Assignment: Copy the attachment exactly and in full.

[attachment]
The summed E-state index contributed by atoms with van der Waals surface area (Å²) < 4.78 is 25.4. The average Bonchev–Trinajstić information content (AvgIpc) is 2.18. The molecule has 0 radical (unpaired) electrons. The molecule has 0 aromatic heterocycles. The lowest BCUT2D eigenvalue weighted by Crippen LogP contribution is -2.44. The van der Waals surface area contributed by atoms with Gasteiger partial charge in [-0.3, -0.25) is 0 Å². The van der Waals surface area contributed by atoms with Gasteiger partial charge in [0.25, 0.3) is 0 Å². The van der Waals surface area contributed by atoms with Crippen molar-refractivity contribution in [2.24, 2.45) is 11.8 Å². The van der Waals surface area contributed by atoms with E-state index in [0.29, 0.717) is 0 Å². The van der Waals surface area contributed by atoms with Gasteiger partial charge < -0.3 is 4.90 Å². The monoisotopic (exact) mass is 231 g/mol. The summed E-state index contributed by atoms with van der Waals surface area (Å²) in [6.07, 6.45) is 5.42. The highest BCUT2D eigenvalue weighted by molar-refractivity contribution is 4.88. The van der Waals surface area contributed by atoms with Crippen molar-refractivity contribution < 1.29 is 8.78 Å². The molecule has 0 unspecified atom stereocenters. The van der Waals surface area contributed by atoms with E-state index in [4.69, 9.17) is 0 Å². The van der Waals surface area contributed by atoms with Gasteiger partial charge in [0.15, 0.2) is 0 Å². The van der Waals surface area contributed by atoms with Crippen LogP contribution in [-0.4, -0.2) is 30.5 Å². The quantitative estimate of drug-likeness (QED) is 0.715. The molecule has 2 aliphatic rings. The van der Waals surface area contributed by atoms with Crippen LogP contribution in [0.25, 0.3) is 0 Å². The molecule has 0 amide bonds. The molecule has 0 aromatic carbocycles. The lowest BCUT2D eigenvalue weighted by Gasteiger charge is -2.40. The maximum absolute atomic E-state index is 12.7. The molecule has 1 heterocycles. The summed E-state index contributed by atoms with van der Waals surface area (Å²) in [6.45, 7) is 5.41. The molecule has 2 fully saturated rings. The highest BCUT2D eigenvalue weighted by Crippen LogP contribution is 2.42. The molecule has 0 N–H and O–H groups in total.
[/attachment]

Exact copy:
The summed E-state index contributed by atoms with van der Waals surface area (Å²) < 4.78 is 25.4. The average Bonchev–Trinajstić information content (AvgIpc) is 2.18. The molecule has 0 radical (unpaired) electrons. The molecule has 0 aromatic heterocycles. The lowest BCUT2D eigenvalue weighted by Crippen LogP contribution is -2.44. The van der Waals surface area contributed by atoms with Gasteiger partial charge in [-0.3, -0.25) is 0 Å². The van der Waals surface area contributed by atoms with Gasteiger partial charge in [0.25, 0.3) is 0 Å². The van der Waals surface area contributed by atoms with Crippen molar-refractivity contribution in [2.24, 2.45) is 11.8 Å². The van der Waals surface area contributed by atoms with E-state index in [0.29, 0.717) is 0 Å². The van der Waals surface area contributed by atoms with Gasteiger partial charge < -0.3 is 4.90 Å². The monoisotopic (exact) mass is 231 g/mol. The summed E-state index contributed by atoms with van der Waals surface area (Å²) in [6.07, 6.45) is 5.42. The highest BCUT2D eigenvalue weighted by molar-refractivity contribution is 4.88. The van der Waals surface area contributed by atoms with Crippen molar-refractivity contribution < 1.29 is 8.78 Å². The molecule has 0 unspecified atom stereocenters. The van der Waals surface area contributed by atoms with E-state index in [4.69, 9.17) is 0 Å². The van der Waals surface area contributed by atoms with Gasteiger partial charge in [0.15, 0.2) is 0 Å². The van der Waals surface area contributed by atoms with Crippen LogP contribution in [-0.4, -0.2) is 30.5 Å². The quantitative estimate of drug-likeness (QED) is 0.715. The molecule has 2 aliphatic rings. The van der Waals surface area contributed by atoms with Crippen LogP contribution in [0.25, 0.3) is 0 Å². The molecule has 0 amide bonds. The molecule has 0 aromatic carbocycles. The lowest BCUT2D eigenvalue weighted by Gasteiger charge is -2.40. The maximum absolute atomic E-state index is 12.7. The molecule has 1 heterocycles. The summed E-state index contributed by atoms with van der Waals surface area (Å²) in [6.45, 7) is 5.41. The molecule has 2 fully saturated rings. The highest BCUT2D eigenvalue weighted by Crippen LogP contribution is 2.42. The molecule has 0 N–H and O–H groups in total.